"...calling for a 5" deck gun is not parody. Not by a long shot." (gnaborretni)

            by annieli on Mon May 03, 2010 at 10:28:10 AM PDT

            [ Parent ]

          •  Would you mind recommending some starter (1+ / 0-)
            Recommended by:
            chuckvw

            books or links for any of us who take your above comment to heart?  Yes, I do need to educate myself.  We have already seen in this debate that you might be convinced that black is white if you don't know what is going on.

            This is a very informative discussion.  I'm appreciating you experts taking the time.

            We can have democracy in this country, or we can have great wealth concentrated in the hands of a few, but we can't have both.

            by geomoo on Mon May 03, 2010 at 11:13:28 AM PDT

            [ Parent ]

      •  Those cable companies were given a monopoly by (4+ / 0-)
        Recommended by:
        polecat, mmacdDE, Cassandra Waites, geomoo

        communities to pay for infrastructure to that community DECADES ago. They are still riding some kind of free from competition crappola Bell used to get with just phone service. Remember  getting a few $500+ phone bills from them before they were forced to carry competitors.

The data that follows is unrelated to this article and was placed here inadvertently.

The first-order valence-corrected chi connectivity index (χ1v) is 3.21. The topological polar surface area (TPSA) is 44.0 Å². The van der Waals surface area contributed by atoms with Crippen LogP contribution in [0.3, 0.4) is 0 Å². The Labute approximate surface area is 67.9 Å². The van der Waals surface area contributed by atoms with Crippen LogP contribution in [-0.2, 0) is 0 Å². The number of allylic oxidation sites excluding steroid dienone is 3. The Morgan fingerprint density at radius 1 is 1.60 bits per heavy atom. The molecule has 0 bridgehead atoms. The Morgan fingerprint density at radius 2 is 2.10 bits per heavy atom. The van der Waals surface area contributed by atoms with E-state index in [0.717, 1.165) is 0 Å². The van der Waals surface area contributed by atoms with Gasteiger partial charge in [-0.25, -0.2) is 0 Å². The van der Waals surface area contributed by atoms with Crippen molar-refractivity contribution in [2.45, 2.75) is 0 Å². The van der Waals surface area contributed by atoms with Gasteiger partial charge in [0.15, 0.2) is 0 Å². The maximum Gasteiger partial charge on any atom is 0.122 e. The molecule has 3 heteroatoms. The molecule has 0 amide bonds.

Wow had flashback to the Movies...  the one about the phone company as an evil empire.

        Fear is the Mind Killer

        by boophus on Mon May 03, 2010 at 10:36:11 AM PDT

        [ Parent ]

        •  The scene in Fun With Dick and Jane (1+ / 0-)
          Recommended by:
          polecat

          when Jane Fonda and George Segal rob the phone company.  The long line of people waiting to talk with the tyrannical customer service reps breaks into spontaneous applause.

          And don't forget Ernestine, Lily Tomlin's operator:

          We don't care, we don't have to... we're the phone company.

          Tomlin turned down $500,000 from AT&T to play that role in an ad.